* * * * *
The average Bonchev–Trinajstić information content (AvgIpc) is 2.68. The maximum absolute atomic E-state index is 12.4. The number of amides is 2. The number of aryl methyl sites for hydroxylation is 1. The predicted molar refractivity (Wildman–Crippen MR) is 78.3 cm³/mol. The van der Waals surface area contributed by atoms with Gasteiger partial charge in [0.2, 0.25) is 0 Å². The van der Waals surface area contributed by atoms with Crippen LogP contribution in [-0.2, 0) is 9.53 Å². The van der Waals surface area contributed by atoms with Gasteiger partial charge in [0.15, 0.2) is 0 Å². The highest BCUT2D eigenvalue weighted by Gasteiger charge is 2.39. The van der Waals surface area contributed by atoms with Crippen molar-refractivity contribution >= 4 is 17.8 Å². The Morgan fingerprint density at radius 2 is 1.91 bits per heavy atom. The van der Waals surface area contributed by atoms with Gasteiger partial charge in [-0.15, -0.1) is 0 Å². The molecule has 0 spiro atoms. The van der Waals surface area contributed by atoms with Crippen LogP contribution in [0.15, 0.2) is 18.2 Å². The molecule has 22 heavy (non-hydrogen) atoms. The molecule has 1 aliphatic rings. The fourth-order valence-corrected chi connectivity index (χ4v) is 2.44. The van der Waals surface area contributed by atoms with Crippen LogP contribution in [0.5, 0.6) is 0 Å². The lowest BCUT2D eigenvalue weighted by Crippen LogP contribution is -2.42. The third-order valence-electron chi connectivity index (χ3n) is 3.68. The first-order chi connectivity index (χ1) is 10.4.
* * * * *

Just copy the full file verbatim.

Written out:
The average Bonchev–Trinajstić information content (AvgIpc) is 2.68. The maximum absolute atomic E-state index is 12.4. The number of amides is 2. The number of aryl methyl sites for hydroxylation is 1. The predicted molar refractivity (Wildman–Crippen MR) is 78.3 cm³/mol. The van der Waals surface area contributed by atoms with Gasteiger partial charge in [0.2, 0.25) is 0 Å². The van der Waals surface area contributed by atoms with Crippen LogP contribution in [-0.2, 0) is 9.53 Å². The van der Waals surface area contributed by atoms with Gasteiger partial charge in [0.15, 0.2) is 0 Å². The highest BCUT2D eigenvalue weighted by Gasteiger charge is 2.39. The van der Waals surface area contributed by atoms with Crippen molar-refractivity contribution >= 4 is 17.8 Å². The Morgan fingerprint density at radius 2 is 1.91 bits per heavy atom. The van der Waals surface area contributed by atoms with Gasteiger partial charge in [-0.15, -0.1) is 0 Å². The molecule has 0 spiro atoms. The van der Waals surface area contributed by atoms with Crippen LogP contribution in [0.15, 0.2) is 18.2 Å². The molecule has 22 heavy (non-hydrogen) atoms. The molecule has 1 aliphatic rings. The fourth-order valence-corrected chi connectivity index (χ4v) is 2.44. The van der Waals surface area contributed by atoms with Crippen LogP contribution in [0.5, 0.6) is 0 Å². The lowest BCUT2D eigenvalue weighted by Crippen LogP contribution is -2.42. The third-order valence-electron chi connectivity index (χ3n) is 3.68. The first-order chi connectivity index (χ1) is 10.4.